We constantly hear that the ACC is falling behind, but that seems like plenty of money and is the most the conference has hauled in. The reason is because the SEC and Big Ten are lapping the field:

As USA Today’s Steve Berkowitz reported, the SEC’s 2020-21 revenue was $833 million, with an average per-school distribution of $54.6 million. Big Ten shares ranged from $43.1 million to $49.1 million, Big 12 $34.7 million to $36.5 million.

Most cautious among the Power Five conferences during the pandemic, the Pacific 12 distributed an average of $19.8 million to its schools.

‘The television disparity is what it is,’ Miami athletic director Dan Radakovich said last week at the ACC’s spring meetings, where revenue enhancement was a primary topic. ‘It’s been disparate for a long time. Now the numbers will just get a little bit bigger, potentially.’

Fortunately, the ACC has landed a deal with Comcast to get the ACCN carried and is working with ESPN on more sponsorships so those figures may continue to rise. Meanwhile, the Big 12 is likely to see a significant dip in the coming years with Texas and Oklahoma leaving, even though their replacements (Cincinnati, BYU, UCF, and Houston) are quite strong. The Pac-12 really hurt themselves with their COVID cancelations, but that’s more of an excuse than the primary reason. They need USC to become nationally relevant. Right now, they’re the least interesting, least relevant conference of the Power 5 pending USC making noise with Lincoln Riley.

For Clemson, I don’t know how long they can keep battling with Georgia, Alabama, and Texas A&M when they’re pulling in almost $20 million less per year in TV revenue. There’s also rumors that the new Big Ten deal could net each school close to $70 million per year, nearly double that of the ACC. We’ll see if that actually comes to fruition. This — along with NIL and pay-for-play under the guise of NIL — are the biggest structural challenges Clemson faces over the next decade.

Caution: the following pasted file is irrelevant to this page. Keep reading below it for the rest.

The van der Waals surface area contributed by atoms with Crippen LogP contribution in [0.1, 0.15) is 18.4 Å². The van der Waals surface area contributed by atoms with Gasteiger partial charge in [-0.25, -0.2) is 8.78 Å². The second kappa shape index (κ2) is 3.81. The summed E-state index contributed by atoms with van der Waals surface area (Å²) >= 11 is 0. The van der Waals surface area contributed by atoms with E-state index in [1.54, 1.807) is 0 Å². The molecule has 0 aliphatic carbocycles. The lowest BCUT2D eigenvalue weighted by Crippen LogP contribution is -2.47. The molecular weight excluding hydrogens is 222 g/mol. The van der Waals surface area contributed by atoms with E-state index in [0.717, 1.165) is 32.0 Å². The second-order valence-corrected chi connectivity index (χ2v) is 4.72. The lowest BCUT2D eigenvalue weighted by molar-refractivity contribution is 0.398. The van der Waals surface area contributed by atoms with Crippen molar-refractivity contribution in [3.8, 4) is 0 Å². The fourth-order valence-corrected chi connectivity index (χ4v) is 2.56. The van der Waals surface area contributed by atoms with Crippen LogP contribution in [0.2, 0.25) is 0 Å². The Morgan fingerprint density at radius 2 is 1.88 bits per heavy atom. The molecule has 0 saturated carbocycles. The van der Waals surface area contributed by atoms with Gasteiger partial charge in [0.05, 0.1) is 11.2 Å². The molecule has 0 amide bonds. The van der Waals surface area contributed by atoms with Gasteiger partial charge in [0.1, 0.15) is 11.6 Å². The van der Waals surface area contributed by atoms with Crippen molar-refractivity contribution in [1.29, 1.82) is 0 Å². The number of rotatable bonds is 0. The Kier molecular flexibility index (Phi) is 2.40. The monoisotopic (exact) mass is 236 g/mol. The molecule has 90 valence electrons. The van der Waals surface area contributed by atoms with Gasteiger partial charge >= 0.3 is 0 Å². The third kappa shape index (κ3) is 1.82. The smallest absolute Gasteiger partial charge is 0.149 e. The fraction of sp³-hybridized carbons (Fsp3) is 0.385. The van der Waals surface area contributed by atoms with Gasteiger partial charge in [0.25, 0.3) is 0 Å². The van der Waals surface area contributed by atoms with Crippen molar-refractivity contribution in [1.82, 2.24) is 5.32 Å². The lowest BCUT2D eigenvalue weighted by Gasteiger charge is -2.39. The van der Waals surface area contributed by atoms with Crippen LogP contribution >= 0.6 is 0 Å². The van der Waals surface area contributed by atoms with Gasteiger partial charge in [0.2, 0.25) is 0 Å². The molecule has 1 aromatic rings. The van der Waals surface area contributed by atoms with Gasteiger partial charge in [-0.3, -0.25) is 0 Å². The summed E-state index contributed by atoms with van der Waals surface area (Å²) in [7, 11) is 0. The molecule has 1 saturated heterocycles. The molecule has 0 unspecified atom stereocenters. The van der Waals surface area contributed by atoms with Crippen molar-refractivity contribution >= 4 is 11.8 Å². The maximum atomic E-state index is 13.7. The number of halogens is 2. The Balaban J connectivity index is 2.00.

Speaking of Alabama and Texas A&M, Coach Saban had some out-of-character comments when he essentially said Jimbo Fisher and Texas A&M cheated to beat them in recruiting. He said they “bought every player.” He further said that they didn’t but they may have to start with the way the game is changing.

Remember, Saban gave the same sort of warning about no-huddle offenses that he thought were bad for the sport. He resisted for a bit and then made the change and quickly had the best tempo offense in the country. He said the same about NIL and then his QB got $1 million in NIL deals. Now he is warning the football world about this pay-for-play racket that is hidden as NIL. Hopefully the NCAA is serious about starting to enforce this, but they may be too feckless to stop it. If so, expect Alabama to start throwing money at kids through “NIL” collectives.